Experiments using long-term exposure of trees to combined CO2 and O3 fumigation are beginning to show that responses to both gases are variable, depending on species/clone and provenance. However, the antagonistic effects on growth of elevated CO2 and tropospheric O3 have generally been observed in these experiments. Dickson et al. (1998) exposed five hybrid poplar genotypes to factorial treatments of CO2 and O3 in open-top chambers (OTC) for 1 yr, and found that plants exposed to combined fumigation (+CO2, +O3) had biomass similar to the control. Broadmeadow & Jackson (2000) grew seedlings of oak, ash and pine under factorial CO2 and O3 treatments in OTC for 3 yr. Elevated CO2 enhanced growth; O3 decreased it; and combined fumigation provided some protection from O3 in the order of species responsiveness: oak > pine > ash. In a 5-yr OTC experiment, Rebbeck & Scherzer (2002) found that yellow poplar growth was insensitive to O3 alone, but increased 60% with combined fumigation (+CO2, +O3) relative to the control, but not until the fifth season. Similarly, Riikonen et al. (2004) found that growth of two clones of silver birch responded negatively to O3, but only at ambient CO2. Tree growth increased under elevated CO2 and combined fumigation (+CO2, +O3) treatments. Together with our results these studies show that, in the long run, elevated CO2 provides some protection from exposure to phytotoxic concentrations of tropospheric O3 for a variety of forest tree species. However, this also means that gains in NPP that could be achieved under elevated CO2 are being compromised by tropospheric O3 pollution, and this has had continent-scale implications for C sequestration for some time (Felzer et al., 2004).

Because CO2 is chemically inert in the atmosphere, and human population growth and fossil energy consumption continue to increase, the concentration of atmospheric CO2 will continue to rise for the foreseeable future. Tropospheric O3 is highly reactive and was historically considered a regional pollutant. However, it is becoming apparent that the cumulative impact of industrialization around the globe is also raising the background concentration of this pollutant along with CO2. Our analysis of 7 yr of growth data at the Aspen FACE project, and decades of earlier research, indicate that the concentration of atmospheric CO2 expected for the year 2050 has the capacity to stimulate forest NPP. At least for young northern forests on glacial soils, this response does not appear to be constrained by nutrient or water limitations. However, the concurrent global rise in tropospheric O3 is damaging forest physiology and growth to the point that potential gains in terrestrial C sequestration caused by rising CO2 are partially or completely annulled. We conclude, therefore, that global monitoring of ambient O3 exposure of vegetation should become an important part of government environmental protection programs. Moving forward with technologies that remove important anthropogenic precursors to photochemical O3 formation (mainly oxidized forms of nitrogen) from automobile and industrial emissions would help to decrease concentrations of tropospheric O3 because of its short half-life in the atmosphere, decreasing at least one constraint on the capacity of forest ecosystems to sequester atmospheric C.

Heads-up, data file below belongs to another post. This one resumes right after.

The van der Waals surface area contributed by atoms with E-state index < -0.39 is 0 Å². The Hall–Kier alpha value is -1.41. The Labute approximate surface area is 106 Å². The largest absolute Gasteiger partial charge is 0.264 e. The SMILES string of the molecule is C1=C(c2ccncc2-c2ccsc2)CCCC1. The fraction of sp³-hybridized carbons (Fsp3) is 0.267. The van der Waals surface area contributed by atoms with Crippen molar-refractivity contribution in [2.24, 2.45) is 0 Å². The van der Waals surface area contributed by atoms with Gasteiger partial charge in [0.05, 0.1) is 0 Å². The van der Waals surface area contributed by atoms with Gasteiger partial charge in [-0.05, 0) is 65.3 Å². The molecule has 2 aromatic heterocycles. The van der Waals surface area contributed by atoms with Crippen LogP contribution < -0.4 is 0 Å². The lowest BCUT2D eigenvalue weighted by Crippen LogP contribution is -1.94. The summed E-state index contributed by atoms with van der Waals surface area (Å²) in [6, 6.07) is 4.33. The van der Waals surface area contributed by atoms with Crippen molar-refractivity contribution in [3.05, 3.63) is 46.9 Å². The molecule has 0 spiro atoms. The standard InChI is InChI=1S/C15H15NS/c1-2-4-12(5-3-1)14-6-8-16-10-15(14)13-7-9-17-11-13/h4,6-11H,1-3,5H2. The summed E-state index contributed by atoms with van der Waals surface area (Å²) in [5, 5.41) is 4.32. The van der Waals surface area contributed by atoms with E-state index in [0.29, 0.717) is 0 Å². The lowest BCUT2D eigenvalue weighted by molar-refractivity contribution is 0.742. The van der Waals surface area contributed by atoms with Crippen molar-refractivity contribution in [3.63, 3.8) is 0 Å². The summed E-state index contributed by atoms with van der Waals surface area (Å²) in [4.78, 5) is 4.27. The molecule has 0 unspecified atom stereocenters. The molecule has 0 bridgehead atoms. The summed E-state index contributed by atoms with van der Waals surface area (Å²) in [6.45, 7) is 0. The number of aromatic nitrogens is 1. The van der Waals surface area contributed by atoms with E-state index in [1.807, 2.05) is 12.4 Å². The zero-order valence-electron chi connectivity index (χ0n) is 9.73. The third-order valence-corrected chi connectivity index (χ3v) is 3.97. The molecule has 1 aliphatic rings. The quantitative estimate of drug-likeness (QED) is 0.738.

1. Top of page
  2. Summary
  3. Introduction
  4. Materials and Methods
  5. Results
  6. Discussion
  7. Acknowledgements
  8. References

Aspen FACE is principally supported by the Office of Science (BER), US Department of Energy, Grant No. DE-FG02-95ER62125 to Michigan Technological University, and Contract No. DE-AC02-98CH10886 to Brookhaven National Laboratory, the US Forest Service Northern Global Change Program and North-central Research Station, Michigan Technological University, and Natural Resources Canada – Canadian Forest Service. Additional support for research at Aspen FACE was supported by DOE Program of Ecosystem Research (PER) grant number DE-FG02-93ER6166, the USDA Forest Service Northern Global Change Program, and USDA NRI Competitive Grants Program nos. 2001-35107-11262 and 2004-35102-14782. The authors thank Jaak Sober and Wendy Jones for their assistance in operating the Aspen FACE facility.


  1. Top of page
  2. Summary
  3. Introduction
  4. Materials and Methods
  5. Results
  6. Discussion
  7. Acknowledgements
  8. References